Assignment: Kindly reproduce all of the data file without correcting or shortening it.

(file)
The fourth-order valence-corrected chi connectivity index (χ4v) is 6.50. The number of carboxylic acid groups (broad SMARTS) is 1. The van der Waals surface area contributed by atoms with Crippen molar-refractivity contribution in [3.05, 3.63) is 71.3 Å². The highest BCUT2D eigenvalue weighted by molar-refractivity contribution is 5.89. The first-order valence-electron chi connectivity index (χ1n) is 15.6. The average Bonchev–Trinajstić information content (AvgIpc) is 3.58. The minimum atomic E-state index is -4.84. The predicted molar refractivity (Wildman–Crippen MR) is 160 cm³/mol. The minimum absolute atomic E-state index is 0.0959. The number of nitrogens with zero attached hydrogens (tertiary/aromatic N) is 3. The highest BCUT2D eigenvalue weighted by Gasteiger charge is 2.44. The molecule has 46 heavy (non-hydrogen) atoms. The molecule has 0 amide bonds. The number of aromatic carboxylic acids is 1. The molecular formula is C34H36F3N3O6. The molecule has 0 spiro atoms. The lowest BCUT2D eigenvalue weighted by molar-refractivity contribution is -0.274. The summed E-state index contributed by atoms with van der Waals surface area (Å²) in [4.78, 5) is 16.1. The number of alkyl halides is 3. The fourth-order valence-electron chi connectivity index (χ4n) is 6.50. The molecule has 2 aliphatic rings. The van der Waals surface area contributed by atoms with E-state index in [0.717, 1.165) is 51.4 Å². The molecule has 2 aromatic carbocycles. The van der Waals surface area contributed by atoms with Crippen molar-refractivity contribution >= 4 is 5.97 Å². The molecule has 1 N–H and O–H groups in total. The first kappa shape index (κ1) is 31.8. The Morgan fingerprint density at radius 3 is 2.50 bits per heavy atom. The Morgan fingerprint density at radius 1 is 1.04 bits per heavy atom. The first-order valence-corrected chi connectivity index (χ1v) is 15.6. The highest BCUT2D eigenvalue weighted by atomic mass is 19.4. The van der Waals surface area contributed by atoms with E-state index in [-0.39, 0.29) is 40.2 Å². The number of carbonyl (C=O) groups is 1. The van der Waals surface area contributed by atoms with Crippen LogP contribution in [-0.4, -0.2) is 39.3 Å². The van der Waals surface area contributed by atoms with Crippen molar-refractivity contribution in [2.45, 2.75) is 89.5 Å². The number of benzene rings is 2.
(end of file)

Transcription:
The fourth-order valence-corrected chi connectivity index (χ4v) is 6.50. The number of carboxylic acid groups (broad SMARTS) is 1. The van der Waals surface area contributed by atoms with Crippen molar-refractivity contribution in [3.05, 3.63) is 71.3 Å². The highest BCUT2D eigenvalue weighted by molar-refractivity contribution is 5.89. The first-order valence-electron chi connectivity index (χ1n) is 15.6. The average Bonchev–Trinajstić information content (AvgIpc) is 3.58. The minimum atomic E-state index is -4.84. The predicted molar refractivity (Wildman–Crippen MR) is 160 cm³/mol. The minimum absolute atomic E-state index is 0.0959. The number of nitrogens with zero attached hydrogens (tertiary/aromatic N) is 3. The highest BCUT2D eigenvalue weighted by Gasteiger charge is 2.44. The molecule has 46 heavy (non-hydrogen) atoms. The molecule has 0 amide bonds. The number of aromatic carboxylic acids is 1. The molecular formula is C34H36F3N3O6. The molecule has 0 spiro atoms. The lowest BCUT2D eigenvalue weighted by molar-refractivity contribution is -0.274. The summed E-state index contributed by atoms with van der Waals surface area (Å²) in [4.78, 5) is 16.1. The number of alkyl halides is 3. The fourth-order valence-electron chi connectivity index (χ4n) is 6.50. The molecule has 2 aliphatic rings. The van der Waals surface area contributed by atoms with E-state index in [0.717, 1.165) is 51.4 Å². The molecule has 2 aromatic carbocycles. The van der Waals surface area contributed by atoms with Crippen molar-refractivity contribution >= 4 is 5.97 Å². The molecule has 1 N–H and O–H groups in total. The first kappa shape index (κ1) is 31.8. The Morgan fingerprint density at radius 3 is 2.50 bits per heavy atom. The Morgan fingerprint density at radius 1 is 1.04 bits per heavy atom. The first-order valence-corrected chi connectivity index (χ1v) is 15.6. The highest BCUT2D eigenvalue weighted by atomic mass is 19.4. The van der Waals surface area contributed by atoms with E-state index in [-0.39, 0.29) is 40.2 Å². The number of carbonyl (C=O) groups is 1. The van der Waals surface area contributed by atoms with Crippen LogP contribution in [-0.4, -0.2) is 39.3 Å². The van der Waals surface area contributed by atoms with Crippen molar-refractivity contribution in [2.45, 2.75) is 89.5 Å². The number of benzene rings is 2.